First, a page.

The most daring Yakuza game is also the franchise’s best
Like a Dragon Quest.
The Yakuza series has a reputation for being full of hijinks in addition to its melodramatic story of gangsters. This image reached its height in what was originally thought to be an April Fool's joke announcing a turn-based RPG entry in the series. But instead of a joke, Yakuza: Lika a Dragon was a groundbreaking soft reboot for the franchise that leans hard into the humor of the series, earning it newfound appreciation in the west.
Setting up the joke — In 2016, developer Ryu Ga Gotoku Studio seemingly ended the story of longtime series protagonist Kazuma Kiryu with Yakuza 6: The Song of Life (although Kiryu will be coming out of retirement soon). When it came time to work on the next entry in the franchise, the studio wanted to branch off in a new direction that changed the protagonist and mechanics of the franchise. This game would become Yakuza: Like a Dragon.
The first trailer for Like a Dragon was released on April Fool's Day, imagining what a Yakuza JRPG would look like. Response to this video was overwhelming with fans wishing that this would become a real project. Later series producer Toshihiro Nagoshi mentioned that after the response to this video, the studio began making the game for real.
Of course, this is actually all just a myth. As revealed by studio chief Masayoshi Yokoyama in an interview with Fanbyte, “of course it was a joke. We decide on those things before we ever start developing the game. It was not a late decision.”
Its origins as an April Fool’s joke would be a sign of things to come, as Like a Dragon is one of the most humorous games ever made and a joyously absurd entry in a series that already knows not to take itself too seriously.
The punch line — The biggest changes to the Yakuza formula in Like a Dragon are the introduction of new protagonist Ichiban and a move away from the beat-em-up combat of past entries to a turn-based system.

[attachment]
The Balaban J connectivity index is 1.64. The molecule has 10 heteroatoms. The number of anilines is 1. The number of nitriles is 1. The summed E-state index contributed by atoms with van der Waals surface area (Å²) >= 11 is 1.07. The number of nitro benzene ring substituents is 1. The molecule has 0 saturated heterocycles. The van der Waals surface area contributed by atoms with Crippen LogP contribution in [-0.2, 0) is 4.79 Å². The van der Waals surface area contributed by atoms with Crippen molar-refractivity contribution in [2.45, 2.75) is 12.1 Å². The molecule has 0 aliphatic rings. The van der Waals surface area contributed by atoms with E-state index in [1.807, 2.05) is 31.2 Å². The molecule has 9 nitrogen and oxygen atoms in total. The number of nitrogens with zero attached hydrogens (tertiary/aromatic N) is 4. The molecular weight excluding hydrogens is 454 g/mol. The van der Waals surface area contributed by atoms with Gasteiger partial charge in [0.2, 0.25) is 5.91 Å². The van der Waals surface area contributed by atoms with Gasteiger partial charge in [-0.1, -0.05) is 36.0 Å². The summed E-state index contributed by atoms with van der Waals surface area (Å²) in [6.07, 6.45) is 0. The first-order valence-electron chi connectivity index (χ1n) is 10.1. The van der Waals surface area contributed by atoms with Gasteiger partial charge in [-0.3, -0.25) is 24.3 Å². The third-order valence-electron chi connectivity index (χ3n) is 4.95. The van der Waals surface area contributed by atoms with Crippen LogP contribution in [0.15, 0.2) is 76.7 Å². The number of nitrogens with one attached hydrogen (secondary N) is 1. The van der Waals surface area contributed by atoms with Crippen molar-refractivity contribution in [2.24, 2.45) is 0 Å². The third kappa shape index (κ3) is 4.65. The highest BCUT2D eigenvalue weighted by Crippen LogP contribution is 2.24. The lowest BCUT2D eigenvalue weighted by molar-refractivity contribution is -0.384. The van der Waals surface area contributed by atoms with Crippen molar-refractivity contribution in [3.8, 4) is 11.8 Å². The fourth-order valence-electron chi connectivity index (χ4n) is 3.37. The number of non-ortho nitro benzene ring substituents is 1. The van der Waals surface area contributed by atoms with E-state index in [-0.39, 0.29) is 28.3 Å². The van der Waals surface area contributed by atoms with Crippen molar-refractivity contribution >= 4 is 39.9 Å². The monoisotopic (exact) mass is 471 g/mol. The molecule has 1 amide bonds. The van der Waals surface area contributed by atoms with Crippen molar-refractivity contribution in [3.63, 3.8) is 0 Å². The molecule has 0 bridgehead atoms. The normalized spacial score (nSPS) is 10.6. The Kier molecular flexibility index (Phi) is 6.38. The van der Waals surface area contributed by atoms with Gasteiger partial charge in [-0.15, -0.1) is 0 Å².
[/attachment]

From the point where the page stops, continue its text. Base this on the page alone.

While Kiryu was the epitome of a melodramatic gangster, fitting for his narrative, Ichiban is the complete opposite. Overtly funny and a straight-up nerd, his obsession with the Dragon Quest series becomes a defining straight of Like a Dragon and the explanation for the game’s new direction.
Kiryu’s journey was always a solitary one, beating up enemies was a straight-up brawl. Over the course of Like a Dragon, Ichiban collects friends who become his JRPG party, justifying the game’s switch to a party-based combat system. It and new twists to the pulpy action of the series by incorporating absurd magic-like elements expected in JRPGs like inflicting status effects. Only here party members spray champagne to inflict the “shitfaced” status.
Pillars of the Yakuza series like a soap opera-worthy narrative of twists and turns, as well as a plethora of gaming’s best mini-games all make a return but feel that much more fun thanks to Ichiban’s unique perspective on the world and how he interacts with it. Kiryu was the traditional straight man of comedy, with situations being funny because of how serious he acted during them. In Like a Dragon, Ichiban is in on the joke with the player.
As a departure from the long-running Yakuza games that came before it, Like a Dragon manages to add new flavor while retaining much of what made the original games so enjoyable while also being a confident statement on the new direction of the series. It is also one of the best entry points for newcomers, with the option to play with English voices or the original Japanese depending on your preference.
Yakuza: Like a Dragon is available on Xbox Game Pass as well as PlayStation 4 and 5, Xbox Series and One consoles, and PC.